The best way to bond with your baby and get breastfeeding off to a good start is to have plenty of skin-to-skin time immediately following birth (or as close as possible thereafter).  You cannot spend too long cuddling with your babies in skin-to-skin time.  Not only does it have many health advantages to both mother and baby (including regulating body temperature and love hormones) but it helps to increase a mother’s milk supply and impact breastfeeding positively.  If this is not possible, or if your babies are not nursing well, you will need to be expressing your milk routinely to build your supply.  See milk expression for further information.  Your goal will be for your body to produce 750 ml of milk for each baby by Day 10.  Once you are expressing this quantity you can tailor how often and for how long you’re express to your individual body.  Make sure to consult a lactation consultant.

What if my twins are born early?

Most twins are born preterm today.  Though some may only be slightly early – between 36-38 weeks – others can be much earlier.  If your babies are born early and are in the NICU, you will need to follow strict measures pumping or expressing often to ensure your body makes enough milk to feed your babies once they are out of the NICU and eating more.  Read here for information on feeding your preterm baby.  Also, talk with your NICU about Kangaroo Mother Care for caring for and nursing your preterm babies.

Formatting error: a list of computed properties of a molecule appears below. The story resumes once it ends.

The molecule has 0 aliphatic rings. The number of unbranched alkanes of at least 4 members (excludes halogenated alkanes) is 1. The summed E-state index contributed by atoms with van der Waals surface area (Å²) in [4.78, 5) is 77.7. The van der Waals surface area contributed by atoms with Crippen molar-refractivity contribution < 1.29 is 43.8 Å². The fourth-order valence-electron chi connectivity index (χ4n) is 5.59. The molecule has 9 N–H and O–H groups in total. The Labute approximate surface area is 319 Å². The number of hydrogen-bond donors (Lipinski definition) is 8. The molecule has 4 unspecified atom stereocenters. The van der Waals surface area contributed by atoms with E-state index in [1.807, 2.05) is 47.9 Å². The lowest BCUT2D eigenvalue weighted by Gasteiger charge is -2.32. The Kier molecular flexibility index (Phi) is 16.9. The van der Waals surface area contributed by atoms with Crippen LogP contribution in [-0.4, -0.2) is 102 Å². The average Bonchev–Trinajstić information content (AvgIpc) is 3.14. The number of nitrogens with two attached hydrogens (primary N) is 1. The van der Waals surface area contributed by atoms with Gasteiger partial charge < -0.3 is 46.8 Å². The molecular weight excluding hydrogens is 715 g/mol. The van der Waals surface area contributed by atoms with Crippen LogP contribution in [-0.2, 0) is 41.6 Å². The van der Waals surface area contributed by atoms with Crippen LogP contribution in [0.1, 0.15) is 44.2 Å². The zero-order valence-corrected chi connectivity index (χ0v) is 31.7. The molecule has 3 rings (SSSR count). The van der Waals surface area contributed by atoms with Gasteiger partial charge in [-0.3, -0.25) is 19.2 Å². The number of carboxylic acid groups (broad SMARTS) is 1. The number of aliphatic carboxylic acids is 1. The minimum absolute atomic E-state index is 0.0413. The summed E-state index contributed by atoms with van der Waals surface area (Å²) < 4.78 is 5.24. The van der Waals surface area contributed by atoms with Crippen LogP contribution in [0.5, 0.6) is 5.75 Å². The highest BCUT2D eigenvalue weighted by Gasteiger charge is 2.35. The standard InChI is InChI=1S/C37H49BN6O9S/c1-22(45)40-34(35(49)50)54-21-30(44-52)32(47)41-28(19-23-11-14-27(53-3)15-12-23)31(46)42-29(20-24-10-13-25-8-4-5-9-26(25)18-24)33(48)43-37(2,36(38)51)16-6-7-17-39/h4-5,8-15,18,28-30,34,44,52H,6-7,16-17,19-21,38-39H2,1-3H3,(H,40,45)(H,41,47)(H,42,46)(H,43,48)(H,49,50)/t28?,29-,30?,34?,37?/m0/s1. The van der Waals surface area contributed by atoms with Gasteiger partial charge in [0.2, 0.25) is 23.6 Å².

What if my babies are sleepy and don’t wake to nurse?

Even if your babies are only slightly early, it is still important to watch them closely to ensure they are latching well and nursing effectively.  It is common for babies born close to term to sleep more often.  In order to protect your milk supply, as well as to ensure adequate growth, you will most likely need to wake your babies up to feed them.  They need to eat a minimum of 8-10 times every 24 hours.  While a clock is the not the most effective judge of eating a good meal at the breast, it is also important to note that a new baby needs time to eat well and if he is nursing for just a couple minutes and falling back asleep he is probably not eating as much as he needs – both for his growth and your milk supply.  In this case, diligently work to wake him and feed him.  If he is not nursing well, make sure you hand express or pump your milk to build your supply.  You can offer this milk to him in a cup or syringe as an “appetizer” to help him have the energy to nurse more effectively and take his “meal” at the breast.

What if one baby nurses well and the other doesn’t?